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image Adam vol.57/123

Reference number

Adam vol.57/123

Purpose

Capriccio of a ruined tower of three bays with, between giant pilasters, a niche with a square panel above raised on a substructure consisting of a series of arches. In the foreground a capital and cornice, and in the distance more ruins and a fortified tower.

Aspect

Perspective

Inscribed

Inscribed in ink 123

Signed and dated

  • Undated, possibly September 1755.

Medium and dimensions

Black chalk, grey wash230 x 256

Hand

Charles-Louis Clérisseau

Verso

Black chalk figure drawings of three legs and an arm.

Notes

There is a highly competent version of this view by Robert Adam in Adam vol.57/127 that shows the decorative detail of this ruin more exactly. The viewpoint for both sketches is the same, although the subject may be a capriccio based on several antique ruins. The niches with square panels above raised on vaulting that can be seen at the Domus Praeconum of the Domus Augustiana may have provided a source (see E. Nash, Pictorial Dictionary of Ancient Rome, London, 1968, vol.I, p.338). It is also possible that the building may be one of the mausolea on the route to Albano, engraved by Piranesi as 'Tempio antico volgarmente detto della Salute su la via d'Albano, cinque miglia lontan da Roma' and published his Vedute di Roma in 1763. It shows a similar use of giant pilaster and panels on top of a basement. The Tomb of Licinianus Piso on the Via Appia provides similar pilaster forms with a niche between. The towered building in the background is the same as that shown in Adam vol.57/111.In September 1755 Robert Adam and Charles-Louis Clérisseau made a tour to Albano and Ariccia to see 'the remains of the Horatian and Curatian Tombs' (see Adam vol.57/130 and 57/134), and reported returning with a loaded portfolio (see J. Fleming, Robert Adam and His Circle in Edinburgh & Rome, London, 1962, pp.180-1); this sketch and that in Adam vol.57/127 were probably among them.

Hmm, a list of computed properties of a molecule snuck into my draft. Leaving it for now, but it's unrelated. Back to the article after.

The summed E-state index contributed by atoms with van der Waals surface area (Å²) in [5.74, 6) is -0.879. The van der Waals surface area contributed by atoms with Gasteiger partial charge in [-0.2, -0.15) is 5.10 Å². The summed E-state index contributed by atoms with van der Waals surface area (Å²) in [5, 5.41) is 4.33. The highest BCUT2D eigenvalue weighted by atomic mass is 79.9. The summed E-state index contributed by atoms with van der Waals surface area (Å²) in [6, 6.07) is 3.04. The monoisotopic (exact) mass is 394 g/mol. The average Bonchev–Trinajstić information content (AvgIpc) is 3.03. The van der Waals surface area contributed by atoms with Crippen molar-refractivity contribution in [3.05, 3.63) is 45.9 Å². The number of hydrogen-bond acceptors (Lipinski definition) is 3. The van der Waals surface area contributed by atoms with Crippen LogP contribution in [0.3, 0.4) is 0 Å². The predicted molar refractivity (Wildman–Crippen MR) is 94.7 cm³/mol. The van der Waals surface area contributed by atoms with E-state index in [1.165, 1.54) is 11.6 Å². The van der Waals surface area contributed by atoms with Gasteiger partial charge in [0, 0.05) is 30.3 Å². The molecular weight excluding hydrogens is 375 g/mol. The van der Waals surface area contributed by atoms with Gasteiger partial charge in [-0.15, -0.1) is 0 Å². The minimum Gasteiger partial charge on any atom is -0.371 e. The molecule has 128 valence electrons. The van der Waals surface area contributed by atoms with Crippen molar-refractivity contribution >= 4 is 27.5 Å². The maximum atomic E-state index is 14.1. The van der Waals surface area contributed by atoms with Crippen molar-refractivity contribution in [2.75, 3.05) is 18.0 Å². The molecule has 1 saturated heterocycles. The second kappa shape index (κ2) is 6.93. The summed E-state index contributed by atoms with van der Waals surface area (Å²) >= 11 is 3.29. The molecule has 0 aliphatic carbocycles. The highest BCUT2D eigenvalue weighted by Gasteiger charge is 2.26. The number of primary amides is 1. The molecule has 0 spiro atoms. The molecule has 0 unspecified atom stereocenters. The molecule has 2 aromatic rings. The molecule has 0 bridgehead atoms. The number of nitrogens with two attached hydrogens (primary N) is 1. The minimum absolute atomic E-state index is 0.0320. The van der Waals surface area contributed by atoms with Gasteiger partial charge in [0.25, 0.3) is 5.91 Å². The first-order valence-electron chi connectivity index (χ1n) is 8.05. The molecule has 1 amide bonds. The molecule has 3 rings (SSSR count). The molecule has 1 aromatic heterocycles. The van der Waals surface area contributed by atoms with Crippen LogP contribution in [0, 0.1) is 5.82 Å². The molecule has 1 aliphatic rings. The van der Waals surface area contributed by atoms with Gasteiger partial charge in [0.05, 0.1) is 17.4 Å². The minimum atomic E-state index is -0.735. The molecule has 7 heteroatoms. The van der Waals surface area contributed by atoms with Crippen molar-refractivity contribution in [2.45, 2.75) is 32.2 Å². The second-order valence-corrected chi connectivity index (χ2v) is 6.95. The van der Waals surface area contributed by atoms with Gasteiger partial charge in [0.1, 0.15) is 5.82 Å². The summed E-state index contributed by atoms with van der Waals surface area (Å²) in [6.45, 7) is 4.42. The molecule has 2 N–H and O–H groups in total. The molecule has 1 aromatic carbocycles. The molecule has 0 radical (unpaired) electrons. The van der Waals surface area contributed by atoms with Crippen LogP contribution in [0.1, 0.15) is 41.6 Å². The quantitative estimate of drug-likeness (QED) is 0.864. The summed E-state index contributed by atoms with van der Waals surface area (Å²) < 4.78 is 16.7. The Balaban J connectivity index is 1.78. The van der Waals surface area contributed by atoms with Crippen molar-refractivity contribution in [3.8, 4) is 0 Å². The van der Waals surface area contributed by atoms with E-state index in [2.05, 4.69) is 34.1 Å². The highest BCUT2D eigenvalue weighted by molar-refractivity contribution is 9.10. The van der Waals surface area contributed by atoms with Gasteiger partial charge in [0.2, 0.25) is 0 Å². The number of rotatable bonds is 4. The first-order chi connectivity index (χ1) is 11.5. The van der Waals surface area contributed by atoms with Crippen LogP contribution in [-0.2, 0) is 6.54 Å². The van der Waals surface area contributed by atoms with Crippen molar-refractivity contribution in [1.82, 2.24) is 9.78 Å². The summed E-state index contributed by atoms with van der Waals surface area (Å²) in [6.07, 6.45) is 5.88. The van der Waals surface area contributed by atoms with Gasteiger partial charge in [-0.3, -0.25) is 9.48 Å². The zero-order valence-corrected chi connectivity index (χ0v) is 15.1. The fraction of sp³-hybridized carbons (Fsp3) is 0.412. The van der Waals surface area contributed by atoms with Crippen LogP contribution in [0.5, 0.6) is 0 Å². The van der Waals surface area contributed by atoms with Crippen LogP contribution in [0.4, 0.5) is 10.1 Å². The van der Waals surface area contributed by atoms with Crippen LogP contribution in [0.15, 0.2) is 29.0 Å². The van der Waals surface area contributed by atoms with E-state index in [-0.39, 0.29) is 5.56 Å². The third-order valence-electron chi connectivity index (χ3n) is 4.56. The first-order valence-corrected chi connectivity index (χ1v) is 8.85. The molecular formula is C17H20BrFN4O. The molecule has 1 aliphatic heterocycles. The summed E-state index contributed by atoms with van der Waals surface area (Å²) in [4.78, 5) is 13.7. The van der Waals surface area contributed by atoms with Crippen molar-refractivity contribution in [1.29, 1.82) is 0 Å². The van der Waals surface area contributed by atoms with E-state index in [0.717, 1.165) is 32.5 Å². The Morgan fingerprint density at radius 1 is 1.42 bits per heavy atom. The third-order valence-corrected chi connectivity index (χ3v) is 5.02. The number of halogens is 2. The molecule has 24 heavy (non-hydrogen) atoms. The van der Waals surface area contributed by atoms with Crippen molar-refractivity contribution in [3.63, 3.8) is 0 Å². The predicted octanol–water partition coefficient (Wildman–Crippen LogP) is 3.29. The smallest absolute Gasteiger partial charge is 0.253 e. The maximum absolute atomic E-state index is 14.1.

Level

Drawing

Digitisation of the Drawings Collection has been made possible through the generosity of the Leon Levy Foundation

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Sir John Soane's collection includes some 30,000 architectural, design and topographical drawings which is a very important resource for scholars worldwide. His was the first architect’s collection to attempt to preserve the best in design for the architectural profession in the future, and it did so by assembling as exemplars surviving drawings by great Renaissance masters and by the leading architects in Britain in the 17th and 18th centuries and his near contemporaries such as Sir William Chambers, Robert Adam and George Dance the Younger. These drawings sit side by side with 9,000 drawings in Soane’s own hand or those of the pupils in his office, covering his early work as a student, his time in Italy and the drawings produced in the course of his architectural practice from 1780 until the 1830s.

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